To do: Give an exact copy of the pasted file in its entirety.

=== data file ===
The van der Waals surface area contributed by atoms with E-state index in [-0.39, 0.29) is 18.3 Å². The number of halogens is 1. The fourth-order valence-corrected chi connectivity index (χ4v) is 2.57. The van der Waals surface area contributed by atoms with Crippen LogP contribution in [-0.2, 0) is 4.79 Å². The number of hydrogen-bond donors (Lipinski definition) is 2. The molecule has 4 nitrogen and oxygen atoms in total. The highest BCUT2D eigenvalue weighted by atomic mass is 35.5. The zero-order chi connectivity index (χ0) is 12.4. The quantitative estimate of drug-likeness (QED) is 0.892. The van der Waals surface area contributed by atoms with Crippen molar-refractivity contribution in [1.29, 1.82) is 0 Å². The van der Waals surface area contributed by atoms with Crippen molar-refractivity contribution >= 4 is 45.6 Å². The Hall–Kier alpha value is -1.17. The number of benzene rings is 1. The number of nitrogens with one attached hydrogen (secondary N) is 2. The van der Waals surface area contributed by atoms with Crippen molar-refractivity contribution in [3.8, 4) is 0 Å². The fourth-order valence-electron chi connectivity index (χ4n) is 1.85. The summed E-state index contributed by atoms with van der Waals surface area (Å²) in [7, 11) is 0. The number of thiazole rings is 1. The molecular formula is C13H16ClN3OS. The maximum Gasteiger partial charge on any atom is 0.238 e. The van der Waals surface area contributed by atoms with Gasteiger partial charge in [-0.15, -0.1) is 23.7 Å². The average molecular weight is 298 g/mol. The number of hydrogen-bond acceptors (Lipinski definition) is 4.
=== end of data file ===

The van der Waals surface area contributed by atoms with E-state index in [-0.39, 0.29) is 18.3 Å². The number of halogens is 1. The fourth-order valence-corrected chi connectivity index (χ4v) is 2.57. The van der Waals surface area contributed by atoms with Crippen LogP contribution in [-0.2, 0) is 4.79 Å². The number of hydrogen-bond donors (Lipinski definition) is 2. The molecule has 4 nitrogen and oxygen atoms in total. The highest BCUT2D eigenvalue weighted by atomic mass is 35.5. The zero-order chi connectivity index (χ0) is 12.4. The quantitative estimate of drug-likeness (QED) is 0.892. The van der Waals surface area contributed by atoms with Crippen molar-refractivity contribution in [1.29, 1.82) is 0 Å². The van der Waals surface area contributed by atoms with Crippen molar-refractivity contribution >= 4 is 45.6 Å². The Hall–Kier alpha value is -1.17. The number of benzene rings is 1. The number of nitrogens with one attached hydrogen (secondary N) is 2. The van der Waals surface area contributed by atoms with Crippen molar-refractivity contribution in [3.8, 4) is 0 Å². The fourth-order valence-electron chi connectivity index (χ4n) is 1.85. The summed E-state index contributed by atoms with van der Waals surface area (Å²) in [7, 11) is 0. The number of thiazole rings is 1. The molecular formula is C13H16ClN3OS. The maximum Gasteiger partial charge on any atom is 0.238 e. The van der Waals surface area contributed by atoms with Gasteiger partial charge in [-0.15, -0.1) is 23.7 Å². The average molecular weight is 298 g/mol. The number of hydrogen-bond acceptors (Lipinski definition) is 4.